Our last stopover was in the old castle-town of Tatsuno, where we visited the old soy sauce factory museum. There are many soy sauce brands made here from 400 years ago. The video told how the barrels for soy sauce were made which was in itself quite a traditional craft. The soy sauce had to ferment for about a year before being bottled and was a very labor-intensive process in the old days.

As we left, we saw the modern Higashi Maru usukuchi shoyu factory along the river. The town itself is quite old and there are many old shops that sell soy manju and other local delicacies! This town is definitely worth seeing!

All in all, we had an amazing week and good weather. I learned a lot. I’m glad ot be home again, though. It was a very ambitious undertaking for us old people!! Hiroo drove the whole way!


Definitely eat Sabazushi (さば寿司)in Obama!!





Setsubun and Chasing Away the Demons!

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At the beginning of February, we celebrate the coming of spring , although this year we had snow up into March! The Setsubun Festival is held on February 3rd. Setsubun  means “seasonal division.” Associated with the Lunar New Year, it is kind of like a new year’s eve and thus includes a ritual to cleanse us from last year’s evil spirits.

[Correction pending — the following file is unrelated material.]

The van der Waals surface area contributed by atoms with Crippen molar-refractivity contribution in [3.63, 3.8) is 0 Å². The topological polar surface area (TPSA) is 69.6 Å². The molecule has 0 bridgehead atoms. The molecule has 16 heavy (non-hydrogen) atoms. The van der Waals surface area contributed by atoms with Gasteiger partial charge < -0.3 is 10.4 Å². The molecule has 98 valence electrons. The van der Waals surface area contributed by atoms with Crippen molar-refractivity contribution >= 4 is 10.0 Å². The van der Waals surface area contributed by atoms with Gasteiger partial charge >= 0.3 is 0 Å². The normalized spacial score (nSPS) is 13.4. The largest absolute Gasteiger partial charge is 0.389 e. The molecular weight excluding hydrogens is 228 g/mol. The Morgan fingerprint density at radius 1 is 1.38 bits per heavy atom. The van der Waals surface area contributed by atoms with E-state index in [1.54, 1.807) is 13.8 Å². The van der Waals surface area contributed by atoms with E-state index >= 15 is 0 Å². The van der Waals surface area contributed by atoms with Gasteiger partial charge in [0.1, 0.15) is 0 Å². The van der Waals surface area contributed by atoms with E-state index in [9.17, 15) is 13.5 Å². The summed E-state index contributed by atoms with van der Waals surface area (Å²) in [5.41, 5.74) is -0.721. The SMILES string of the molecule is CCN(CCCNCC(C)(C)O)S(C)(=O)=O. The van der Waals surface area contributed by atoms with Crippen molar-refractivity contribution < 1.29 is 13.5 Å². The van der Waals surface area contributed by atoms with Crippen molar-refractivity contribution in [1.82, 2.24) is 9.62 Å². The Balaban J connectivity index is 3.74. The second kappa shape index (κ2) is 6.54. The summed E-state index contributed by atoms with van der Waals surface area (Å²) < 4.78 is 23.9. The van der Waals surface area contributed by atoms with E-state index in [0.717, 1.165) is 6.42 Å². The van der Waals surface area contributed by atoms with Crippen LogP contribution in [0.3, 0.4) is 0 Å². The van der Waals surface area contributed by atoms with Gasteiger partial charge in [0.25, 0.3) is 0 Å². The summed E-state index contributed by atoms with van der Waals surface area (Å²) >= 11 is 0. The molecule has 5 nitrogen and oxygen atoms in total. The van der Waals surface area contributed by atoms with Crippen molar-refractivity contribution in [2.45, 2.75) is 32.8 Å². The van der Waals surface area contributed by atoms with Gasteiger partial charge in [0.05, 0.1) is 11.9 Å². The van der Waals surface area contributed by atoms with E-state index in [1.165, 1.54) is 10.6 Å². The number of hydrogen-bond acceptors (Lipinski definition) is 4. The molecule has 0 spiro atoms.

Mamemaki (Bean-throwing)

It is customary to put on a oni (demon)mask and throw roasted soybeans from the entryway while shouting Oni wa soto, fuku wa uchi! (Demons Out! Good Luck in!!) Here we see Sumiko doing that!

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Sushi Roll (We cut it! Uh-oh!)

Eating Uncut Makizushi

Around here people have a custom of eating a whole uncut roll of sushi while facing in whichever direction is determined to be this year’s lucky direction.

Another food-related custom is eating sardines and the hanging the head (or the whole set of bones on your front door. This is also to ensure good fortune and prosperity in the coming year.

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This year Itoh Mama was visiting me so we decided ot try all of these customs! Mostly eating! And I discovered that salted sardines (shio-iwashi) are delicious! I had previously thought they were a vile, smelly fish..but these salted, partially dried ones are really good!

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Hanging sardine bones on the entry brings prosperity

Many shrines hold bean-throwing rituals, also throwing mochi or sweets. I heard that people used to throw coins and children would scramble for them too!

Mamemaki in Kobe

Ikuta Shrine in Kobe, THrowing Lucky Beans!!

For more information you can look at this GetHiroshima site! Lots of fun!

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We also tried making the Cake de Sale that Namika gave me the recipe for! It has bacon, spinach and lots or gruyere cheese. Surprisingly good, it is a savory cake that goes with wine!

Finally, we did a sewing project together and made these for my bathrooms.

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Itoh Mama and me! BFF

Even though we see each other only once a year, it seems like we were never apart. Such a good sister-friend! I love  you!!




A Old-time Cookbook